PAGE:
You can get a bit of a sense of it from this recording, though unfortunately the sound isn’t great. Hopefully there’ll be a cleaner recording that I can share in the future!
I’ve also been working a bit on my Loud Numbers sonification script for the Monome Norns music computer. The last video I recorded was for version 0.1, and we’re at 0.16 now so I took the opportunity of recording a short video of it doing its thing.
There are a few bits that still need fixing still. Most notably, it turns null values into zeroes, rather than skipping them as it should. I’d also like to give the user the ability to set maximum and minimum data values for themselves if they want to. I’ll continue chipping away at those things in the coming months.
I’ve also been delving into learning some Supercollider with the goal of writing my own sound engines for my scripts. Right now I’m using the default
polyperc engine - a square wave with a filter - for almost everything. It’d be nice to do something a bit more creative and less “default”.
If that all sounds very technical and you just want to listen to something. I have broken my pledge to myself not to release any music this year by uploading a track to Bandcamp. It’s called Green Streets, it’s 12 minutes of calm, and it was recorded a few weeks ago, on modular synth, Norns, and bass guitar. You can stream or download it for free, or pay whatever you like.
If you rather liked that and want a little more, I’m partnering up again with photographer Oliver Holms for a second season of our Signal Chain newsletter.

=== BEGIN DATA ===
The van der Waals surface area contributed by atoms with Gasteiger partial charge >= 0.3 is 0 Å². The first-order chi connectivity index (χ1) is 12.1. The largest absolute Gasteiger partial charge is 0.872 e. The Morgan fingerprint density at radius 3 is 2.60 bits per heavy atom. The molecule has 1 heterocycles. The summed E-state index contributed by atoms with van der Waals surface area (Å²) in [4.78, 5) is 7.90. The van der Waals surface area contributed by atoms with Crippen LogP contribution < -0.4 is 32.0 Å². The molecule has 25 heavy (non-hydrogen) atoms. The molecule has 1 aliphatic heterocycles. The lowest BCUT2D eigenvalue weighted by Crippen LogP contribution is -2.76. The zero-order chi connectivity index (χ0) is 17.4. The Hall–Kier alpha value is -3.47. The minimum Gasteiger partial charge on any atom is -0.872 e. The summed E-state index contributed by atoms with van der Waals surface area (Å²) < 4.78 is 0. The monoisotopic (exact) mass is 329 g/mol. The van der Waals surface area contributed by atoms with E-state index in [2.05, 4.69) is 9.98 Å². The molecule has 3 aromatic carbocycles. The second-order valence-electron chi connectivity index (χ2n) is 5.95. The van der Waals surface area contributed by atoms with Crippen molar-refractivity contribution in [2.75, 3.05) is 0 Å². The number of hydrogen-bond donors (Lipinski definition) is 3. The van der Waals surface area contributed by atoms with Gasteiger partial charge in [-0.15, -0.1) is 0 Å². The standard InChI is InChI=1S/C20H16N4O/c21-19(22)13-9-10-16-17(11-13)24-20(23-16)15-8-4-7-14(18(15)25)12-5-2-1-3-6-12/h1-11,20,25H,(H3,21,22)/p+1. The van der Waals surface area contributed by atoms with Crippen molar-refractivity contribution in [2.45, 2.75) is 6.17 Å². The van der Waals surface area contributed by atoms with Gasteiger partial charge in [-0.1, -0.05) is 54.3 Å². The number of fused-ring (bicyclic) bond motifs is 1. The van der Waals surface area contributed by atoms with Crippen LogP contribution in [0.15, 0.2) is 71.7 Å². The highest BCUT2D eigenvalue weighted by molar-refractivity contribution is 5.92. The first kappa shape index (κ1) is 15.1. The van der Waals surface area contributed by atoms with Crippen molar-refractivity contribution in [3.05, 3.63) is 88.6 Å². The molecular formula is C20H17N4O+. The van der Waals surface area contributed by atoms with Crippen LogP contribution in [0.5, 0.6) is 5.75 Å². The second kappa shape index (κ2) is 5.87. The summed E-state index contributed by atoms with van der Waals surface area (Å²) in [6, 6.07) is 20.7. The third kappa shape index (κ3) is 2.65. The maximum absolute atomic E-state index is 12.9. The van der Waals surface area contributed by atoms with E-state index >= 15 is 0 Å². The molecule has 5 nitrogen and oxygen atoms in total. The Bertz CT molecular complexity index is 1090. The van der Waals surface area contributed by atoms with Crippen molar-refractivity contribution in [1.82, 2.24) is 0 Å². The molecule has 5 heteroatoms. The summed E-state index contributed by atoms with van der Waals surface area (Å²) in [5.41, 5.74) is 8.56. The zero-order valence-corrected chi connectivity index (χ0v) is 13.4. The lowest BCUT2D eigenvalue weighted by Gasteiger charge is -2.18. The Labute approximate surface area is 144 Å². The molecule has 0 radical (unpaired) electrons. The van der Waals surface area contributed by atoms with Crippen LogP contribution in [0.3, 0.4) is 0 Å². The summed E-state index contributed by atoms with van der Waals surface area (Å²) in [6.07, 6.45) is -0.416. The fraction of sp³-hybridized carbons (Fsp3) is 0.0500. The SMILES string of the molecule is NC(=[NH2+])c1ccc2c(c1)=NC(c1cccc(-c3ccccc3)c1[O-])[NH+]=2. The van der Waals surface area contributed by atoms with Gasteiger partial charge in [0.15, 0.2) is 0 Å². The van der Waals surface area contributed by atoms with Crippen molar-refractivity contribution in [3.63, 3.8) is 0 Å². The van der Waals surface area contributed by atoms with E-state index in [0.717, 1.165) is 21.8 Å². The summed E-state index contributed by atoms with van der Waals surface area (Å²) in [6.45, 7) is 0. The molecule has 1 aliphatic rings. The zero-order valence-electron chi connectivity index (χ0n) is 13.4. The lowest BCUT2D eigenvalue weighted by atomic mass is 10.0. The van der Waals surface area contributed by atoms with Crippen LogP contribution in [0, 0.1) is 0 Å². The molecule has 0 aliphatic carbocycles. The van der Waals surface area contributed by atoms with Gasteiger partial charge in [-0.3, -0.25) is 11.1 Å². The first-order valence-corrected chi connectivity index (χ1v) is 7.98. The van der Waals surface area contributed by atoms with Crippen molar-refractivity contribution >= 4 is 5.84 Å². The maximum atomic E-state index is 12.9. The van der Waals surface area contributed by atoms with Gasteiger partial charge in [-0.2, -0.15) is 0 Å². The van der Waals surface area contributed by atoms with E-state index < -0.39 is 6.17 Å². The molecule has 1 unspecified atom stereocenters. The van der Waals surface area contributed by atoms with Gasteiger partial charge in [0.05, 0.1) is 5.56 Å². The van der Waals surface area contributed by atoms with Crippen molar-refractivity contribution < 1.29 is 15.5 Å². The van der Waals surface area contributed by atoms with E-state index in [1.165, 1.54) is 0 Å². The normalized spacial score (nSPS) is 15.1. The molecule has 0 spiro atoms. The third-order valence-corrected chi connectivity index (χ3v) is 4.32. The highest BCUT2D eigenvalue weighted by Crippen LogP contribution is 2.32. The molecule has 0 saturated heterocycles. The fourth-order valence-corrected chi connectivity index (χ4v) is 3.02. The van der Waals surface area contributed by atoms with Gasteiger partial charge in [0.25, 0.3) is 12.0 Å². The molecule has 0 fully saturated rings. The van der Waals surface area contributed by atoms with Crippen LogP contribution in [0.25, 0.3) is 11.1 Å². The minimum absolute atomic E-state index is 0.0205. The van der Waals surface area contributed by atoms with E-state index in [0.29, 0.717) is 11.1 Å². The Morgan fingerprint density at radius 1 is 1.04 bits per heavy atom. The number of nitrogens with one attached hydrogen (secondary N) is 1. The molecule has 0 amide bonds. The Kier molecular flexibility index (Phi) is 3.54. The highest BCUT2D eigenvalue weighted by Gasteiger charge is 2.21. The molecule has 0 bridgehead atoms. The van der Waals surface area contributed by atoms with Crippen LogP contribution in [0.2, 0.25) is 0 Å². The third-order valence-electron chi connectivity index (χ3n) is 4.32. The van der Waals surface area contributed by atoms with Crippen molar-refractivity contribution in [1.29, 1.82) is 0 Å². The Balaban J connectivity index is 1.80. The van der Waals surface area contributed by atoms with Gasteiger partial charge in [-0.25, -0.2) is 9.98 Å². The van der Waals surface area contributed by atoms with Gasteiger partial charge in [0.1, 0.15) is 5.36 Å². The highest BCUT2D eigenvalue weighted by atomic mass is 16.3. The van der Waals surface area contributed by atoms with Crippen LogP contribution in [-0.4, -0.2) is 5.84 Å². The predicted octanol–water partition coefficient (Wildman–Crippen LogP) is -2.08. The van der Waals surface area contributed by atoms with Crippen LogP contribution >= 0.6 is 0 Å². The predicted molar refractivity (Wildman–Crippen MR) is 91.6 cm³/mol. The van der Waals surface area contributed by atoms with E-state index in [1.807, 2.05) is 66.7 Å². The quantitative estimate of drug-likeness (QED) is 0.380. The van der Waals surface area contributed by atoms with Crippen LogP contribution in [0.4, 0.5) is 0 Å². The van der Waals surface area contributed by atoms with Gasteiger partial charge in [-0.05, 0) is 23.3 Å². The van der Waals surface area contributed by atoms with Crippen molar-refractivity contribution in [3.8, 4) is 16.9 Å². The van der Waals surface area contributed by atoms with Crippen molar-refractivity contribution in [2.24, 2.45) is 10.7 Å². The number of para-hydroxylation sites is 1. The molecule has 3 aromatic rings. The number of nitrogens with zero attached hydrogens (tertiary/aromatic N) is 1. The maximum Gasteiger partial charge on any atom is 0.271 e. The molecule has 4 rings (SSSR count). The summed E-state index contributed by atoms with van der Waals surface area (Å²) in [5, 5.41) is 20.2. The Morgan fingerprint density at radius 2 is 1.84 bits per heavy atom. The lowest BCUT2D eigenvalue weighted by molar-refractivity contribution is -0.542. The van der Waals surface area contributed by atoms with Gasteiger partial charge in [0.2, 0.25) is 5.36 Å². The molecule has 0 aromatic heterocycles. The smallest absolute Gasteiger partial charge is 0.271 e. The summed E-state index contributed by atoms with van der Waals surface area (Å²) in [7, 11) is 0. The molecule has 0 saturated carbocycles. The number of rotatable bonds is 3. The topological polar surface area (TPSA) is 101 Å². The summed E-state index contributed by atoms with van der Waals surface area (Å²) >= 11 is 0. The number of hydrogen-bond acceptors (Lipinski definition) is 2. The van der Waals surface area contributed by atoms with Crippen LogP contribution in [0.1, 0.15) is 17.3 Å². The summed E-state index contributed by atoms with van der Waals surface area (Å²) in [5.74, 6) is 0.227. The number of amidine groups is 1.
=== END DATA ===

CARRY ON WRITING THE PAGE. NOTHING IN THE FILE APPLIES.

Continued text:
Here’s how it works:
We’re taking turns to send photographs and music to each other. Each new piece is inspired by the piece before. We’re building a chain of influence together and you’re along for the ride. New instalments are released on the 1st and 15th of every month.
This time, Oliver’s kicking off the series - so go sign up and then look out for an email in your inbox on 1 December with a no-doubt-beautiful photograph attached.
Speaking of beautiful photographs, I loved this peek inside Copenhagen’s defunct and soon-to-be-redeveloped National Archives building by photographer Alastair Philip Wiper.
The cartographically-inclined amongst you will know that there’s a difference between the magnetic north pole and the actual north pole, and that the former constantly moves around depending on the tides of magma inside the Earth’s core. Kinda wild when you think about it. To add further complexity, Ordnance Survey - the mapping authority of the UK - has another north. Their “grid north” differs slightly from lines of longitude due to the difficulties of spreading the curvature of the Earth flat onto a map.
You can just imagine the absolute scenes inside Ordnance Survey when they realised that for the first time ever, those three “norths” would be coinciding at a single point that moves across the country. At some time in the last few weeks, the triple-point made landfall near Langton Matravers on the south coast’s Isle of Purbeck, close to Poole. It’ll pass through Chippenham and Birmingham next year, before reaching Hebden Bridge in August 2024. It’ll then cross the Penines, and leave the landmass of Great Britain in July 2026.
If all that sounded terribly confusing, there’s a video which doesn’t make it a whole lot clearer, but at least has some pictures.
Finally, I’ll leave you with this fantastic article from Georgina Sturge on “How Bad Data Infiltrated British Politics”. It contains this wonderful truism:
Data will tend to offer us solutions based on what we decided was important enough to count and measure in the first place.
That’s all from me today. See you in ten days. Who knows if Twitter will still exist then?